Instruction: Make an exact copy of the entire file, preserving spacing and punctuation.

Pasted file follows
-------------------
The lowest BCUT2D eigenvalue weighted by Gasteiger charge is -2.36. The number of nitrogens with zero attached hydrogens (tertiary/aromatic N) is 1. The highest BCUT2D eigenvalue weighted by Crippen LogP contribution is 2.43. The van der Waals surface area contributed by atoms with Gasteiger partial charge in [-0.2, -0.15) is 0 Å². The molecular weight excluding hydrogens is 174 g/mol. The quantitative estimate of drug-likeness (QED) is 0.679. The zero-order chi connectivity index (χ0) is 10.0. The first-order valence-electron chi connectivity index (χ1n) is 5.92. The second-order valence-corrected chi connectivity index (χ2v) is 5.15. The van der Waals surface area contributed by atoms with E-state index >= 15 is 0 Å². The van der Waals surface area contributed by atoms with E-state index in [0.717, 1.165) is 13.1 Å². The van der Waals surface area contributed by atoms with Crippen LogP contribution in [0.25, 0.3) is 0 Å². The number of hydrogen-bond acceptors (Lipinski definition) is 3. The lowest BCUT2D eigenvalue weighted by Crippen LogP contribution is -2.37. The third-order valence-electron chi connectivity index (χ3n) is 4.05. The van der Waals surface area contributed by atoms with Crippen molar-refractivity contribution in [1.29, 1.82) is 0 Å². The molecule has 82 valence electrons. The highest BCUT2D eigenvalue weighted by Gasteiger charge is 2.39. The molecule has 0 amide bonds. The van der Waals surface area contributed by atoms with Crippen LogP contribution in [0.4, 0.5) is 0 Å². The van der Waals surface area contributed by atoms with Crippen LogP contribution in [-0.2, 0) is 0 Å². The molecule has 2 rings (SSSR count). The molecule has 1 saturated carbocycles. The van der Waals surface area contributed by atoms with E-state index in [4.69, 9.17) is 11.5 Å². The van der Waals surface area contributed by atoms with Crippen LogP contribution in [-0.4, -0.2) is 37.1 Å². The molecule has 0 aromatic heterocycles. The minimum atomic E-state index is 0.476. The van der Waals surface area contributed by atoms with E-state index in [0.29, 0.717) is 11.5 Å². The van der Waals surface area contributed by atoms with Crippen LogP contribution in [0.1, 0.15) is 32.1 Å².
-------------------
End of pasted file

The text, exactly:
The lowest BCUT2D eigenvalue weighted by Gasteiger charge is -2.36. The number of nitrogens with zero attached hydrogens (tertiary/aromatic N) is 1. The highest BCUT2D eigenvalue weighted by Crippen LogP contribution is 2.43. The van der Waals surface area contributed by atoms with Gasteiger partial charge in [-0.2, -0.15) is 0 Å². The molecular weight excluding hydrogens is 174 g/mol. The quantitative estimate of drug-likeness (QED) is 0.679. The zero-order chi connectivity index (χ0) is 10.0. The first-order valence-electron chi connectivity index (χ1n) is 5.92. The second-order valence-corrected chi connectivity index (χ2v) is 5.15. The van der Waals surface area contributed by atoms with E-state index >= 15 is 0 Å². The van der Waals surface area contributed by atoms with E-state index in [0.717, 1.165) is 13.1 Å². The van der Waals surface area contributed by atoms with Crippen LogP contribution in [0.25, 0.3) is 0 Å². The number of hydrogen-bond acceptors (Lipinski definition) is 3. The lowest BCUT2D eigenvalue weighted by Crippen LogP contribution is -2.37. The third-order valence-electron chi connectivity index (χ3n) is 4.05. The van der Waals surface area contributed by atoms with Crippen molar-refractivity contribution in [1.29, 1.82) is 0 Å². The molecule has 82 valence electrons. The highest BCUT2D eigenvalue weighted by Gasteiger charge is 2.39. The molecule has 0 amide bonds. The van der Waals surface area contributed by atoms with Crippen LogP contribution in [0.4, 0.5) is 0 Å². The van der Waals surface area contributed by atoms with Crippen LogP contribution in [-0.2, 0) is 0 Å². The molecule has 2 rings (SSSR count). The molecule has 1 saturated carbocycles. The van der Waals surface area contributed by atoms with E-state index in [4.69, 9.17) is 11.5 Å². The van der Waals surface area contributed by atoms with Crippen LogP contribution in [-0.4, -0.2) is 37.1 Å². The molecule has 0 aromatic heterocycles. The minimum atomic E-state index is 0.476. The van der Waals surface area contributed by atoms with E-state index in [0.29, 0.717) is 11.5 Å². The van der Waals surface area contributed by atoms with Crippen LogP contribution in [0.1, 0.15) is 32.1 Å².